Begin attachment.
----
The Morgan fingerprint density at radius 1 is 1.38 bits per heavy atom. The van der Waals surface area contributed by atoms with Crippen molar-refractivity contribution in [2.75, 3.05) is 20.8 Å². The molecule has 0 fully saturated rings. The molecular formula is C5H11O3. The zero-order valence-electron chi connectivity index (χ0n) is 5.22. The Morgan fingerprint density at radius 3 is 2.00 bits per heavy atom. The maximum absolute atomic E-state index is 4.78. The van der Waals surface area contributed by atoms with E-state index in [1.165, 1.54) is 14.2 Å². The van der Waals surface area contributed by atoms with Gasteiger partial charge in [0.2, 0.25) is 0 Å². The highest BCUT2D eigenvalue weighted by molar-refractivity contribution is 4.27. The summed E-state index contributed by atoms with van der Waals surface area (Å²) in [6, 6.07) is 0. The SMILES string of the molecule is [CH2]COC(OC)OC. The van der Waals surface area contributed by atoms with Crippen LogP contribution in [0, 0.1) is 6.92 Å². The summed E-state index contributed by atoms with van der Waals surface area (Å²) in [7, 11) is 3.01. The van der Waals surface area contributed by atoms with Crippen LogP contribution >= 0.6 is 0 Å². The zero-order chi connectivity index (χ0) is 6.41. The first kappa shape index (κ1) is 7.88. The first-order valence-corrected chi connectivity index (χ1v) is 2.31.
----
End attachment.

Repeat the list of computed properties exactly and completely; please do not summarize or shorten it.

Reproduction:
The Morgan fingerprint density at radius 1 is 1.38 bits per heavy atom. The van der Waals surface area contributed by atoms with Crippen molar-refractivity contribution in [2.75, 3.05) is 20.8 Å². The molecule has 0 fully saturated rings. The molecular formula is C5H11O3. The zero-order valence-electron chi connectivity index (χ0n) is 5.22. The Morgan fingerprint density at radius 3 is 2.00 bits per heavy atom. The maximum absolute atomic E-state index is 4.78. The van der Waals surface area contributed by atoms with E-state index in [1.165, 1.54) is 14.2 Å². The van der Waals surface area contributed by atoms with Gasteiger partial charge in [0.2, 0.25) is 0 Å². The highest BCUT2D eigenvalue weighted by molar-refractivity contribution is 4.27. The summed E-state index contributed by atoms with van der Waals surface area (Å²) in [6, 6.07) is 0. The SMILES string of the molecule is [CH2]COC(OC)OC. The van der Waals surface area contributed by atoms with Crippen LogP contribution in [0, 0.1) is 6.92 Å². The summed E-state index contributed by atoms with van der Waals surface area (Å²) in [7, 11) is 3.01. The van der Waals surface area contributed by atoms with Crippen LogP contribution >= 0.6 is 0 Å². The zero-order chi connectivity index (χ0) is 6.41. The first kappa shape index (κ1) is 7.88. The first-order valence-corrected chi connectivity index (χ1v) is 2.31.